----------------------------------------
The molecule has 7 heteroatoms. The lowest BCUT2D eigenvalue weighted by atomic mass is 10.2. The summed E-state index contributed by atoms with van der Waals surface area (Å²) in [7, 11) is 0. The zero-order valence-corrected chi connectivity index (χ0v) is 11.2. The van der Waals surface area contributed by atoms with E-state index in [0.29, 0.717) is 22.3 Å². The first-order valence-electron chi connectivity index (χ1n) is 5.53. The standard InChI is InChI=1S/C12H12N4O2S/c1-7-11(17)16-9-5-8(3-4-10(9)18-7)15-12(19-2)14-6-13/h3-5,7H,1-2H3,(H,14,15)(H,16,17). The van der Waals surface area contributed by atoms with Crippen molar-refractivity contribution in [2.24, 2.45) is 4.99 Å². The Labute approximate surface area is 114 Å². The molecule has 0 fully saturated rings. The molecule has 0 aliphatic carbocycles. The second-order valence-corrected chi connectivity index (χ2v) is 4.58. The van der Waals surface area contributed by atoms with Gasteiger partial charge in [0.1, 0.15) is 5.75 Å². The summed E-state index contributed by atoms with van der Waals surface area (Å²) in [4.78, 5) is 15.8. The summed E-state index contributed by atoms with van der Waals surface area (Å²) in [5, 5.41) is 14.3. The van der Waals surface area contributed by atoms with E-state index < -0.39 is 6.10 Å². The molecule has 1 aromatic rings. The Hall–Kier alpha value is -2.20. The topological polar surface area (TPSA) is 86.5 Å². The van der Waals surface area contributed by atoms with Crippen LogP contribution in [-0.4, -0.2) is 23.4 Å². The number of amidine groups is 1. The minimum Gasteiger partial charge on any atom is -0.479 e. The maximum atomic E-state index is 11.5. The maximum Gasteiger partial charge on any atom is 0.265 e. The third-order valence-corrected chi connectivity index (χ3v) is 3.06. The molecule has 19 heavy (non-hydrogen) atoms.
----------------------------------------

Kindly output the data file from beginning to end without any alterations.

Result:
The molecule has 7 heteroatoms. The lowest BCUT2D eigenvalue weighted by atomic mass is 10.2. The summed E-state index contributed by atoms with van der Waals surface area (Å²) in [7, 11) is 0. The zero-order valence-corrected chi connectivity index (χ0v) is 11.2. The van der Waals surface area contributed by atoms with E-state index in [0.29, 0.717) is 22.3 Å². The first-order valence-electron chi connectivity index (χ1n) is 5.53. The standard InChI is InChI=1S/C12H12N4O2S/c1-7-11(17)16-9-5-8(3-4-10(9)18-7)15-12(19-2)14-6-13/h3-5,7H,1-2H3,(H,14,15)(H,16,17). The van der Waals surface area contributed by atoms with Crippen molar-refractivity contribution in [2.24, 2.45) is 4.99 Å². The Labute approximate surface area is 114 Å². The molecule has 0 fully saturated rings. The molecule has 0 aliphatic carbocycles. The second-order valence-corrected chi connectivity index (χ2v) is 4.58. The van der Waals surface area contributed by atoms with Gasteiger partial charge in [0.1, 0.15) is 5.75 Å². The summed E-state index contributed by atoms with van der Waals surface area (Å²) in [4.78, 5) is 15.8. The summed E-state index contributed by atoms with van der Waals surface area (Å²) in [5, 5.41) is 14.3. The van der Waals surface area contributed by atoms with E-state index < -0.39 is 6.10 Å². The molecule has 1 aromatic rings. The Hall–Kier alpha value is -2.20. The topological polar surface area (TPSA) is 86.5 Å². The van der Waals surface area contributed by atoms with Crippen LogP contribution in [-0.4, -0.2) is 23.4 Å². The number of amidine groups is 1. The minimum Gasteiger partial charge on any atom is -0.479 e. The maximum atomic E-state index is 11.5. The maximum Gasteiger partial charge on any atom is 0.265 e. The third-order valence-corrected chi connectivity index (χ3v) is 3.06. The molecule has 19 heavy (non-hydrogen) atoms.